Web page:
Fear not. “Shalom on the Range” is nothing like that. It starts out with a harrowing and vicious train robbery. Then it follows railroad detective David Goldstein on his mission to find the bandits responsible.

David’s a tough, canny and resourceful sort, but the American West is not his home turf. So he’s got to find a tour guide, in the person of bounty hunter Red Parker. Along the way, they encounter all the situations you’d want and expect from a pulpy Western – barroom brawls, shootouts, and … well … more shootouts.

Here’s the sneaky thing about it, though. The book is actually educational, too.

The plotline, an outsider getting indoctrinated into the ways of the Old West, gives Katz lots of opportunities to work in little details about his characters’ way of life. I’m no expert, but I’ve read some books on the history of the Old West, and it seemed pretty accurate to me.

The book also recounts an angle of Old West history that you don’t hear much about. If I’d ever given it any thought, I would have figured there were Jews in the Old West. Gentile that I am, though, it never occurred to me before I read Katz’s book.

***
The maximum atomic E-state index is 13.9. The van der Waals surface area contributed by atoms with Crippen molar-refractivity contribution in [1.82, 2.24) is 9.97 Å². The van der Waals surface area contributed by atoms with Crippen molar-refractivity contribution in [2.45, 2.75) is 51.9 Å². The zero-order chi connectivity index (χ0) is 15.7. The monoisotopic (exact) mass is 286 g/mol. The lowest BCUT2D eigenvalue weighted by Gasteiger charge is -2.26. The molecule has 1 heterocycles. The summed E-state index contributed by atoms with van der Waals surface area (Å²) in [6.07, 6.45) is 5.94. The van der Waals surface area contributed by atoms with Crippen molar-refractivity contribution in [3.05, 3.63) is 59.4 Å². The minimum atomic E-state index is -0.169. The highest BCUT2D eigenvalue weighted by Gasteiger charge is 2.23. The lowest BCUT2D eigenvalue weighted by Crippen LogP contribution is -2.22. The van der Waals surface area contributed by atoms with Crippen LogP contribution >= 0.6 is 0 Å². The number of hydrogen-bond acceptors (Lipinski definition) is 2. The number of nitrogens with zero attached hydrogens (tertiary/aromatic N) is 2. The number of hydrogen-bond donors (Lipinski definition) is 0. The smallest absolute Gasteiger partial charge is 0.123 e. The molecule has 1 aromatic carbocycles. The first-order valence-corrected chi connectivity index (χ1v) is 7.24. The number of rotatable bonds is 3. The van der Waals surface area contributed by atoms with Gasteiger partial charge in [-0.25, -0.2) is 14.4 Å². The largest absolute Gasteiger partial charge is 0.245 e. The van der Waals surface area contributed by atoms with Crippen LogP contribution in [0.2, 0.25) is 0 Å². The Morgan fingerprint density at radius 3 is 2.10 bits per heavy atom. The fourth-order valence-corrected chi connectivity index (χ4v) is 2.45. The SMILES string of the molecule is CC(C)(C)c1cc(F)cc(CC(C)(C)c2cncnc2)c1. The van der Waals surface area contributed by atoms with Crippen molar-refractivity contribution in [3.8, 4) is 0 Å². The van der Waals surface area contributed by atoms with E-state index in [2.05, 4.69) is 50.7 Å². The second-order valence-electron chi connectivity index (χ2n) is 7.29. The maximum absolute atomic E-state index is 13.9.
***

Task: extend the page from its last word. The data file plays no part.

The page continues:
In between the barroom brawls and shootouts, he works in some genuine history about the Jewish experience on the frontier, and even includes some cameo appearances by real historic figures. Yes, he does mention the anti-Semitism of the time, but doesn’t get overly preachy about it. (And as he makes clear, it’s not like the Chinese or Indians were treated like rock stars either.)

So give it a read. Yippie-ki-ay? No, my friends. Yippie-ki-OY!